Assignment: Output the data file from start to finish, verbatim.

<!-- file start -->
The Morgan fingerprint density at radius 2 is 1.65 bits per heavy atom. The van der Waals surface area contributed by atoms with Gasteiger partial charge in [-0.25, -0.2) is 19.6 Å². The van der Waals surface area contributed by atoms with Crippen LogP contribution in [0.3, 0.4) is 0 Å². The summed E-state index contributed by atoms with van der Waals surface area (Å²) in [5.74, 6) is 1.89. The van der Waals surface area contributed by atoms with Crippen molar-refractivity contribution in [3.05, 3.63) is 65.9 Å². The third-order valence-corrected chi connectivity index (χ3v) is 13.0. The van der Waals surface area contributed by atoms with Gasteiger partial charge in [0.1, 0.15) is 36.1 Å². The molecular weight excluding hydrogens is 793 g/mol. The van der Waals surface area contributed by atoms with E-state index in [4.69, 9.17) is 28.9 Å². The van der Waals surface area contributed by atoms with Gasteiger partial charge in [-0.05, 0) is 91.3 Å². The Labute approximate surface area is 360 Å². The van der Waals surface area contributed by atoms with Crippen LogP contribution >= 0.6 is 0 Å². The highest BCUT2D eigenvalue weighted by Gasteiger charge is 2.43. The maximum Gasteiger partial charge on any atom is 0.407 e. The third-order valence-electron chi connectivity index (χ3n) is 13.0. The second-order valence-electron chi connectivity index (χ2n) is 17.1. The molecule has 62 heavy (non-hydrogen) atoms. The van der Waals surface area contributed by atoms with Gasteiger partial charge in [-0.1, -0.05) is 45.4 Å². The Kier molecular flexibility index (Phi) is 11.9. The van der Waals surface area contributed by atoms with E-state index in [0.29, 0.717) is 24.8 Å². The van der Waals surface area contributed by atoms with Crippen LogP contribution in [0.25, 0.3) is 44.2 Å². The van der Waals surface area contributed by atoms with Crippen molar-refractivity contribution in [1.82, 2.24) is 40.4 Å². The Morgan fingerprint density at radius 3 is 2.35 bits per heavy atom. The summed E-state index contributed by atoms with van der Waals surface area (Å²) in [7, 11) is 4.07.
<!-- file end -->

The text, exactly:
The Morgan fingerprint density at radius 2 is 1.65 bits per heavy atom. The van der Waals surface area contributed by atoms with Gasteiger partial charge in [-0.25, -0.2) is 19.6 Å². The van der Waals surface area contributed by atoms with Crippen LogP contribution in [0.3, 0.4) is 0 Å². The summed E-state index contributed by atoms with van der Waals surface area (Å²) in [5.74, 6) is 1.89. The van der Waals surface area contributed by atoms with Crippen molar-refractivity contribution in [3.05, 3.63) is 65.9 Å². The third-order valence-corrected chi connectivity index (χ3v) is 13.0. The van der Waals surface area contributed by atoms with Gasteiger partial charge in [0.1, 0.15) is 36.1 Å². The molecular weight excluding hydrogens is 793 g/mol. The van der Waals surface area contributed by atoms with E-state index in [4.69, 9.17) is 28.9 Å². The van der Waals surface area contributed by atoms with Gasteiger partial charge in [-0.05, 0) is 91.3 Å². The Labute approximate surface area is 360 Å². The van der Waals surface area contributed by atoms with Crippen LogP contribution >= 0.6 is 0 Å². The highest BCUT2D eigenvalue weighted by Gasteiger charge is 2.43. The maximum Gasteiger partial charge on any atom is 0.407 e. The third-order valence-electron chi connectivity index (χ3n) is 13.0. The second-order valence-electron chi connectivity index (χ2n) is 17.1. The molecule has 62 heavy (non-hydrogen) atoms. The van der Waals surface area contributed by atoms with Gasteiger partial charge in [-0.1, -0.05) is 45.4 Å². The Kier molecular flexibility index (Phi) is 11.9. The van der Waals surface area contributed by atoms with E-state index in [0.29, 0.717) is 24.8 Å². The van der Waals surface area contributed by atoms with Crippen LogP contribution in [0.25, 0.3) is 44.2 Å². The van der Waals surface area contributed by atoms with Crippen molar-refractivity contribution in [1.82, 2.24) is 40.4 Å². The Morgan fingerprint density at radius 3 is 2.35 bits per heavy atom. The summed E-state index contributed by atoms with van der Waals surface area (Å²) in [7, 11) is 4.07.